I am working with the Kerr metric (suppose it is $g_{\mu \nu}$) where I want to understand how the Teukolsky master equation is derived using the Newman-Penrose formalism. The original article can be found here. Given the Kerr metric, he considers a tetrad of four vectors given by $ l^{\mu}, n^{\mu}, m^{\mu} \text{ and } \bar{m^\mu}$ where the bar represents complex conjugation. Consider the explicit form of $l^\mu$ in the coordinate basis (as I understand it).

$$ l^{\mu} = [(r^2 + a^2)/\Delta, 1, 0, a/\Delta] $$

where $\Delta = r^2 - 2Mr + a^2$. These are supposed to form null vectors and hence when I transform them to the tetrad basis, I should have a null tetrad set. Taking the conditions on l,n,m one can show that the metric to lower tetrad indices can be given by:

$$\eta _{ab} = \left[\matrix{0 &1 &0 &0 \\ 1 &0 &0 & 0 \\ 0 &0 & 0&-1 \\ 0&0 &-1 &0} \right]$$

For the rest of the question I take greek indices to mean coordinate indices and roman indices to mean tetrad indices. I want to find out the components of the vector l in the tetrad basis. I guess this can be given as $$ l^a = E_\mu ^{ \text{ }a}\text{ }l^{\mu} $$ where $E_{\mu}^{\text{ } a}$ represents the transformation from the coordinate to the tetrad basis.

  1. How do I find out this $E_\mu ^{ \text{ }a}$?

I know using the knowledge of the metric, I can write $$\eta _{ab} = E_{a}^{\text{ }\mu} E_{b}^{\text{ }\nu} g_{\mu \nu} $$

and since I know both $\eta_{ab}$ and $g_{\mu \nu}$ I can in principle, find the transformation matrix (at least modulo coordinate transformations). However, I am unable to find out this matrix.

  1. I want to explicitly show that $l_a l^a = 0$ (tetrad basis inner product - lowering is done using $\eta$)

This is one of the conditions for choosing the Newman Penrose tetrad vectors. I have also tried to compute $l_\mu l^{\mu}$ (coordinate basis inner product - lowering done using $g$) but I am not getting this to be zero. Shouldn't this also be zero, since the norm of the vector must be invariant?

EDIT: Had a typo in one of the equations.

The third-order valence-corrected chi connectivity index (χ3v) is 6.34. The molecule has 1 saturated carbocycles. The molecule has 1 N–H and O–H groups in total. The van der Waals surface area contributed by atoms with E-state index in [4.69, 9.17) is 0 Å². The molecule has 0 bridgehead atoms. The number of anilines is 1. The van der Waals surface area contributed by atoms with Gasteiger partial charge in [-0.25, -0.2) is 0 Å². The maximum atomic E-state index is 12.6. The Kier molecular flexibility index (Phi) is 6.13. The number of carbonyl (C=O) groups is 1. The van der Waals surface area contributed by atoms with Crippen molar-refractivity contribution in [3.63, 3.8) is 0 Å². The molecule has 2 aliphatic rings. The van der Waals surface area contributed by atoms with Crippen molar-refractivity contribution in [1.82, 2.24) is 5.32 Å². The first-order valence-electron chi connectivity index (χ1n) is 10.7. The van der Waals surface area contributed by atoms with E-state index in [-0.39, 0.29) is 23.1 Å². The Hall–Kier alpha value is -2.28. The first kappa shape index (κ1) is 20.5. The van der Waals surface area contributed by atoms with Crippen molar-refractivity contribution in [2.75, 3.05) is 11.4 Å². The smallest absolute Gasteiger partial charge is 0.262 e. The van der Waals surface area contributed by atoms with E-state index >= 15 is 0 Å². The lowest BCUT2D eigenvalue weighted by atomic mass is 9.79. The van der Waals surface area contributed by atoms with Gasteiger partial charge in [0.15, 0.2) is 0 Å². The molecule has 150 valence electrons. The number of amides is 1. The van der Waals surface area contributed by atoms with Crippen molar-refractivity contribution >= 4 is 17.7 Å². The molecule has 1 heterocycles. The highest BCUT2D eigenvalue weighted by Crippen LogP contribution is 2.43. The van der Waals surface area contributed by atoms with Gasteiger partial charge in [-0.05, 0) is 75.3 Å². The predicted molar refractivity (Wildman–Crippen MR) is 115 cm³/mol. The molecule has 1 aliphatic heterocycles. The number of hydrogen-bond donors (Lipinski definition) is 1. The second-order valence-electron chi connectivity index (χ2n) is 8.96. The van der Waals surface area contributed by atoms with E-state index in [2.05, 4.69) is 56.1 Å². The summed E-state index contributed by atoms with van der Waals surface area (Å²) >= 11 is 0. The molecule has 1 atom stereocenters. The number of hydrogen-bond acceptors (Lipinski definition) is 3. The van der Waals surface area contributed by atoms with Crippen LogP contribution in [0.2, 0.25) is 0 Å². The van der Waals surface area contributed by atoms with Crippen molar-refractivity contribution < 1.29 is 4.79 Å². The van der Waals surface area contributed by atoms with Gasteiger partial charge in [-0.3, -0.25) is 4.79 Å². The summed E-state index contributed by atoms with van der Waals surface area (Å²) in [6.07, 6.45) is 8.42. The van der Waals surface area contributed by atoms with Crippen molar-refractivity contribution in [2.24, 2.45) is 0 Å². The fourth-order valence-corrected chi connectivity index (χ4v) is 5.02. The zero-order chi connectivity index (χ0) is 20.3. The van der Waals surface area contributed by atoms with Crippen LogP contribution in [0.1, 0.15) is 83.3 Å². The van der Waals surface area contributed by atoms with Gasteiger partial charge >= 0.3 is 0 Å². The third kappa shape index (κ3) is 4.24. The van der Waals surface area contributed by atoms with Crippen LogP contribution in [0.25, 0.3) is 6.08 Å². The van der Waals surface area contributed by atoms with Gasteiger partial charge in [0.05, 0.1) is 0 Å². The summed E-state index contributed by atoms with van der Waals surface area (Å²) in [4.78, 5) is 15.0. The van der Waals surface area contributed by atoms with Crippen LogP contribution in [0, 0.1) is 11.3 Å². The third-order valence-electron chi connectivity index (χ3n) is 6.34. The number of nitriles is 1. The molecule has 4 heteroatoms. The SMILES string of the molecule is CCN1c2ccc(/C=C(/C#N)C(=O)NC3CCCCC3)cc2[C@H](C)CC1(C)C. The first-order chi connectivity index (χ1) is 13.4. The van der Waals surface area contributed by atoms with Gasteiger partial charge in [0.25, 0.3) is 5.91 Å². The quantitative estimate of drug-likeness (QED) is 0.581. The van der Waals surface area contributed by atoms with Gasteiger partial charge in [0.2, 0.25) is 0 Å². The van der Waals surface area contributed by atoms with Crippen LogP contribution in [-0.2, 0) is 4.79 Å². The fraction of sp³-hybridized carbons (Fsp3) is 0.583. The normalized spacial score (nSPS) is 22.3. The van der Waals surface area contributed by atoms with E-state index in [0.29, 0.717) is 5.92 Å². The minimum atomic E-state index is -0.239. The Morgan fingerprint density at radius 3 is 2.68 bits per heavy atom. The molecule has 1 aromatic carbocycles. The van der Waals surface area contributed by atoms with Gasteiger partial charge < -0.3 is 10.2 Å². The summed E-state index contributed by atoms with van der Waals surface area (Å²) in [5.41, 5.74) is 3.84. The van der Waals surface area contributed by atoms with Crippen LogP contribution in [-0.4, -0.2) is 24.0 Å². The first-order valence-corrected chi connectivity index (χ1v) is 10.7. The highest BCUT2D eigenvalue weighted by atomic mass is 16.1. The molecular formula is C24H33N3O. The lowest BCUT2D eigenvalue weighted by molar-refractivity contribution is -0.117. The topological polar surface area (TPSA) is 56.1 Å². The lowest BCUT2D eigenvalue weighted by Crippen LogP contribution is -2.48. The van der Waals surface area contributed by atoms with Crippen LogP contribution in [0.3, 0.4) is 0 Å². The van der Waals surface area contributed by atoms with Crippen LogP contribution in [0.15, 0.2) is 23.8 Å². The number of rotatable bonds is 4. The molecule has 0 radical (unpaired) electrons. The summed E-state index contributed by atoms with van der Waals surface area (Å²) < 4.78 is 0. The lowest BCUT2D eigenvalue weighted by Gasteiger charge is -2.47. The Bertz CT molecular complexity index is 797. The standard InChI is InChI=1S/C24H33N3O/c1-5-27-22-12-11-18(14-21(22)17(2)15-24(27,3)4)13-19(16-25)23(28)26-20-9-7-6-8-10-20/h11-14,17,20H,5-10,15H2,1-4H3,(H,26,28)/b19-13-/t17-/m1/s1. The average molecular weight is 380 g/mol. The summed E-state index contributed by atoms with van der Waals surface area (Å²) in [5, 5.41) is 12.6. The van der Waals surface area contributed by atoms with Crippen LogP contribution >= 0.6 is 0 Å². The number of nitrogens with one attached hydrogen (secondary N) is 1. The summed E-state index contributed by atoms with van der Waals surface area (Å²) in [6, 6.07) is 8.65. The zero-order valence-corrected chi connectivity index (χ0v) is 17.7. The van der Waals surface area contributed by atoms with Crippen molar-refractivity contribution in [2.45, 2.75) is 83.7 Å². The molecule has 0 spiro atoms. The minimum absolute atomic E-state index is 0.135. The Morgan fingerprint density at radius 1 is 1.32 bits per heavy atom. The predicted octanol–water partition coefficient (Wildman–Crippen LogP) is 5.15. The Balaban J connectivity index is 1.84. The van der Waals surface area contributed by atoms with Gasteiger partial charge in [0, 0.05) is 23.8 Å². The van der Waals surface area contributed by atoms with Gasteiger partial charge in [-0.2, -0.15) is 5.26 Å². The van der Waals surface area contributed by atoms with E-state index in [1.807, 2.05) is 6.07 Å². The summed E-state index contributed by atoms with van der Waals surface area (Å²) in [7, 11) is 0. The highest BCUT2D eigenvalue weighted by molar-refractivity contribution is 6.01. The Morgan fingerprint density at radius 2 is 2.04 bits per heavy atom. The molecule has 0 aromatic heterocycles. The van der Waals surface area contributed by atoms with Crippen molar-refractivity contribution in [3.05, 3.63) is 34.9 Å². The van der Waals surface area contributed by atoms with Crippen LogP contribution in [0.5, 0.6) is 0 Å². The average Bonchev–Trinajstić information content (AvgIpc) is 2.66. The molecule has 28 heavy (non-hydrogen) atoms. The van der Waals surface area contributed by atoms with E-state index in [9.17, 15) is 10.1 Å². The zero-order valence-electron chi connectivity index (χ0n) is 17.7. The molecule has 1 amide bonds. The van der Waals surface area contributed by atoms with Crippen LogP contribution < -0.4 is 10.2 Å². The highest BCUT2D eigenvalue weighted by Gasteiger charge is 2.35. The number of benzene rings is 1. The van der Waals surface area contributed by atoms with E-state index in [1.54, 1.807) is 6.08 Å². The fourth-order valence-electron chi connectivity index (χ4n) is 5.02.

• $\begingroup$ I don't understand the equation $l_a=E_\mu^a l^\mu$. The indices don't match. And you have a tetrad vector on both sides! $\endgroup$
    – MBN
    Dec 18, 2021 at 19:12
  • $\begingroup$ @MBN Yeah the index was a typo sorry. Yes I am considering the same vector in the coordinate basis and in the tetrad basis. I mentioned that roman indices like $a,b,c$ stand for tetrad indices and greek indices like $\mu, \nu$ stand for coordinate indices. I want to find the components of the same vector in both bases. $\endgroup$
    – newtothis
    Dec 19, 2021 at 5:10
  • $\begingroup$ So $E^a_{\mu}$ represents transformation from complex orthonormal null tetrads to "usual" tetrad, right? Which means $E^{\mu}_aE^{\nu}_bg_{\mu\nu}=\eta_{ab}$ is just the Minkowski metric.The expression for this transformation matrix for any axis symmetric space time is given in chapter 2 of "The mathematical theory of black holes" by S. Chandrashekhar. $\endgroup$
    – paul230_x
    Dec 19, 2021 at 6:28
  • $\begingroup$ In this case, $\eta_{ab}$ will not be Minkowski, since I am not choosing the local frame to be Minkowski (although it is still constant). The normalization and the orthogonality properties from the definition of the NP tetrads ensure that the "tetrad" metric is the one given in my question. So $E_{\mu}^{\text{ }a}$ represents this transformation, and not to Minkowski. $\endgroup$
    – newtothis
    Dec 19, 2021 at 6:50